Target Marketing with Logit Regression
Morrison, Jeffrey S., The Journal of Business Forecasting Methods & Systems
Target marketing requires selecting customers on the basis of sociodemographic characteristics ... logit regression can help to identify the right characteristics... demonstrates with the help of an example how this method can be used.
As competition increases and budgets grow tighter, companies are looking for cheaper and more effective ways to sell their products and services, Greater emphasis is placed on identifying those customers who are most likely to purchase. In the past, targeting those customers may have been done in an ad-hoc manner depending on how historical sales data look in tables and cross-tabs.
Now the movement is toward a statistical modeling framework which can be implemented at product introduction or any time during the product's life cycle.
Although the ad-hoc analysis of tables and cross-tabs for targeting customers is very informative, there are some drawbacks. First, it is difficult to perform more than a two or three dimensional look at the data.
What you would like to do is to account for as many customer characteristics (factors) as possible while trying to answer a particular question. For example, do family size, household income, credit card debt, and consumer age have an impact on the decision to purchase a product? These types of questions can be answered only with a statistical based model.
Second, conclusions drawn from crosstab analysis may not take into account sampling error. Constructing a statistically based model allows the analyst to quantify behavior for a number of factors simultaneously and draw conclusions that are statistically valid. A statistically based framework also has the added flexibility of testing for numerous specifications. As a result, a best solution can be selected from a set of plausible solutions. Benchmarks can then be established for comparisons with future analyses as more of the product is sold.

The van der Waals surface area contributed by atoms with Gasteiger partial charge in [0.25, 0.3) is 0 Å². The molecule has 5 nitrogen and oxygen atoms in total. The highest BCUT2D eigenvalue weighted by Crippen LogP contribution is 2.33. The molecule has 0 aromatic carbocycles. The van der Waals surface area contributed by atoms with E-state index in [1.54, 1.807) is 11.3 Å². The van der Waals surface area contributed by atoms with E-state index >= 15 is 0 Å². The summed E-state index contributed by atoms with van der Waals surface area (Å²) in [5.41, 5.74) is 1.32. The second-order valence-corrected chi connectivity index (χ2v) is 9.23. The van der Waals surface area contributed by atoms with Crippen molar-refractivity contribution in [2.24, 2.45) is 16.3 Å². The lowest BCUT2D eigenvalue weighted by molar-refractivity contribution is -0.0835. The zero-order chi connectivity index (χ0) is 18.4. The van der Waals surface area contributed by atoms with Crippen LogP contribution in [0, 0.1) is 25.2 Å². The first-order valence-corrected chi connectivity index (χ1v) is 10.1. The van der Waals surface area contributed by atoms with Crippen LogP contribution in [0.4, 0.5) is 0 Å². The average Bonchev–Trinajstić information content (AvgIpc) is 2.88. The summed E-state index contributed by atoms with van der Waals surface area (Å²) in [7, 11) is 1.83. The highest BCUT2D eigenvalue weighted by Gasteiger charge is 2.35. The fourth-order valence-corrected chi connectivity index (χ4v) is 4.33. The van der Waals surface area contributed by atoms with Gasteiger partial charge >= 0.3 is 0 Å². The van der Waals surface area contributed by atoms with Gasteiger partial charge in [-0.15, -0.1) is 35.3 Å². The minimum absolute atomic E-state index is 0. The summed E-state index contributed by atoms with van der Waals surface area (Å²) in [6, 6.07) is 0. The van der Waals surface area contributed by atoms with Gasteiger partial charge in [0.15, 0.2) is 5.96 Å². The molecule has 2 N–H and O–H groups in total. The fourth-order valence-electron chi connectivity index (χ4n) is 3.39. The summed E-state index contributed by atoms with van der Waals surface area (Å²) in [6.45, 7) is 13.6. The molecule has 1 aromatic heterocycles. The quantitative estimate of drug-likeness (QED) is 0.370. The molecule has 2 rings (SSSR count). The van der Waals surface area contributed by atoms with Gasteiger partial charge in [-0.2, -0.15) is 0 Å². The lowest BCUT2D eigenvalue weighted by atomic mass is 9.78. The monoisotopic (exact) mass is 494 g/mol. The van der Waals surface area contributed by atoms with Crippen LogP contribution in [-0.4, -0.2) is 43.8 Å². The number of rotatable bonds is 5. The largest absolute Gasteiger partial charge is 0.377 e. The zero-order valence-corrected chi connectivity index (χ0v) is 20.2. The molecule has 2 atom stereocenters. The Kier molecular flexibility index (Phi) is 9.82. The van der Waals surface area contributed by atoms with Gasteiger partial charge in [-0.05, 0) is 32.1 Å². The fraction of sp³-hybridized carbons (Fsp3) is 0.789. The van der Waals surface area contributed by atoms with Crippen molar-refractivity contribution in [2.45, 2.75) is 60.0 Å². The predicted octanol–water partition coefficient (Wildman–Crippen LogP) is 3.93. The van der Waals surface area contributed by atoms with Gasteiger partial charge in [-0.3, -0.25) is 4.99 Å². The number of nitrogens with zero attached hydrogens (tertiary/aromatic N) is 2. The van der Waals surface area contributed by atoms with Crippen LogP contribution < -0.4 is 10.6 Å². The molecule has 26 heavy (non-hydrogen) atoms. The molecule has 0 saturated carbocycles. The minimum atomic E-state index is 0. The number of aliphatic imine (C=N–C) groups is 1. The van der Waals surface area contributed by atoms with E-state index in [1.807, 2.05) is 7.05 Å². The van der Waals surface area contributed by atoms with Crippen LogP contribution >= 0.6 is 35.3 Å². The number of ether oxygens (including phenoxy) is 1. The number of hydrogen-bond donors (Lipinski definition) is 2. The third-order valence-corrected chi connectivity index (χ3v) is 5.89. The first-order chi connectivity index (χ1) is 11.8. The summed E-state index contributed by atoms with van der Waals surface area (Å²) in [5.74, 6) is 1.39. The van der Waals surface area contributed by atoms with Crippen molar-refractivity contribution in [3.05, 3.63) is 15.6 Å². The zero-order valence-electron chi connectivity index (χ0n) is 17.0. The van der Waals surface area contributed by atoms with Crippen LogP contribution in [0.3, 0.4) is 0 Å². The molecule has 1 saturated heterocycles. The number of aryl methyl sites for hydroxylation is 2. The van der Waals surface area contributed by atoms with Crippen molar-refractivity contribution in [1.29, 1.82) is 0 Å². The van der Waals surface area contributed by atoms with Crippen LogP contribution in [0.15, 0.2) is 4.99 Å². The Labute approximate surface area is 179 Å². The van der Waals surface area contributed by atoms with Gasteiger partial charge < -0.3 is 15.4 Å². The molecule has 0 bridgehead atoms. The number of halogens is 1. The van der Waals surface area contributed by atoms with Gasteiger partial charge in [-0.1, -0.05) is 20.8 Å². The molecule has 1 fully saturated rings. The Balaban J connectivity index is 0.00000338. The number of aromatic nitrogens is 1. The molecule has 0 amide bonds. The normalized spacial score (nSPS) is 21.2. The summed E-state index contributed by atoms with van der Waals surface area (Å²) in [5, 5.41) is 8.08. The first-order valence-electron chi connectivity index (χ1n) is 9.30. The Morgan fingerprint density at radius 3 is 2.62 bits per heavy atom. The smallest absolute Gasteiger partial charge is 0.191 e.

Standard econometric methods like ordinary least squares were designed for evaluating variables that can assume any value within a range, i.e. continuous variables. These methods are usually appropriate for examining data which have been accumulated over time into totals representing aggregate market response.
When the outcome variable is not continuous, for example, to buy or not to buy a product, other techniques will be needed to properly measure and evaluate the decision making process. These techniques are called Discrete Choice Models.
The discrete choice technique discussed here is Logit Regression. Numerous statistical packages are available to handle these types of models (SAS, SPSS, SHAZAM, LIMDEP). In the simplest of cases, the consumer is faced with only two choices: (1) to purchase a product or (2) not to purchase. The consumer is assumed, in general, to make the decision in such a way as to maximize his or her utility. One of the advantages of discrete choice methods is that it treats the decision making process in a probabilistic manner. Once the equation is estimated, we can project the probability that a consumer will purchase the product based upon a set of explanatory criteria (education, income, age, etc.). This probability (ranging from 0 to 100%) can be interpreted as a score and used to rank each customer from those who are most likely to purchase to those least likely to purchase the product. Setting up the data for estimation looks very similar to ordinary least squares. The main difference is that the dependent variable (whether or not the product was purchased) is coded as a zero or one. Moreover, the logit procedure is non-linear and actually estimates the log of the odds of purchase.
Once estimated, the equation can be used to show how the probability of purchase varies across different values of the explanatory variable. Since logit regression is a non-linear technique, it is able to capture certain curvilinear relationships that may exist. …